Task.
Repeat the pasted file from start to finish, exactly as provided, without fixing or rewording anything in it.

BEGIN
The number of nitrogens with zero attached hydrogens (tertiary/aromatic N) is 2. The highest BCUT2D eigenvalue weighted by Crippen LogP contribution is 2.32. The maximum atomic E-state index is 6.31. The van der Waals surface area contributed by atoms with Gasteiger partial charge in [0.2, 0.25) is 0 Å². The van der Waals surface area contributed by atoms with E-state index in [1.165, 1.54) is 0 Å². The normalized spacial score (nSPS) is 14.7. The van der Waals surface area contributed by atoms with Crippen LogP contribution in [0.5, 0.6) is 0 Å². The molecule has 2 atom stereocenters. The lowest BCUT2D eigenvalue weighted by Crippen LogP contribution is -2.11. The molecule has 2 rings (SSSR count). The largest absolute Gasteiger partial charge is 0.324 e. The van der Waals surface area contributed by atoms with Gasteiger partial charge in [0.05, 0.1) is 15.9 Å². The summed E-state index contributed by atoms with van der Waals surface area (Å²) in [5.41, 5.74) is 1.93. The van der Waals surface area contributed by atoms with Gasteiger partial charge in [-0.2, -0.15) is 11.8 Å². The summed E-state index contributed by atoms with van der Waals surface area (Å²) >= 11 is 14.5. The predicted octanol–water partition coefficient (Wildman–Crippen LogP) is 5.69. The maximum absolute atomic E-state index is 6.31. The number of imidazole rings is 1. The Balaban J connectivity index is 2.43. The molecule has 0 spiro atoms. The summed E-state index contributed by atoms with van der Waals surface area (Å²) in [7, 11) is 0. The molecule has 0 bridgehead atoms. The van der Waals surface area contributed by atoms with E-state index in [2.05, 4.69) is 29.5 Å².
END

The number of nitrogens with zero attached hydrogens (tertiary/aromatic N) is 2. The highest BCUT2D eigenvalue weighted by Crippen LogP contribution is 2.32. The maximum atomic E-state index is 6.31. The van der Waals surface area contributed by atoms with Gasteiger partial charge in [0.2, 0.25) is 0 Å². The van der Waals surface area contributed by atoms with E-state index in [1.165, 1.54) is 0 Å². The normalized spacial score (nSPS) is 14.7. The van der Waals surface area contributed by atoms with Crippen LogP contribution in [0.5, 0.6) is 0 Å². The molecule has 2 atom stereocenters. The lowest BCUT2D eigenvalue weighted by Crippen LogP contribution is -2.11. The molecule has 2 rings (SSSR count). The largest absolute Gasteiger partial charge is 0.324 e. The van der Waals surface area contributed by atoms with Gasteiger partial charge in [0.05, 0.1) is 15.9 Å². The summed E-state index contributed by atoms with van der Waals surface area (Å²) in [5.41, 5.74) is 1.93. The van der Waals surface area contributed by atoms with Gasteiger partial charge in [-0.2, -0.15) is 11.8 Å². The summed E-state index contributed by atoms with van der Waals surface area (Å²) >= 11 is 14.5. The predicted octanol–water partition coefficient (Wildman–Crippen LogP) is 5.69. The maximum absolute atomic E-state index is 6.31. The number of imidazole rings is 1. The Balaban J connectivity index is 2.43. The molecule has 0 spiro atoms. The summed E-state index contributed by atoms with van der Waals surface area (Å²) in [7, 11) is 0. The molecule has 0 bridgehead atoms. The van der Waals surface area contributed by atoms with E-state index in [2.05, 4.69) is 29.5 Å².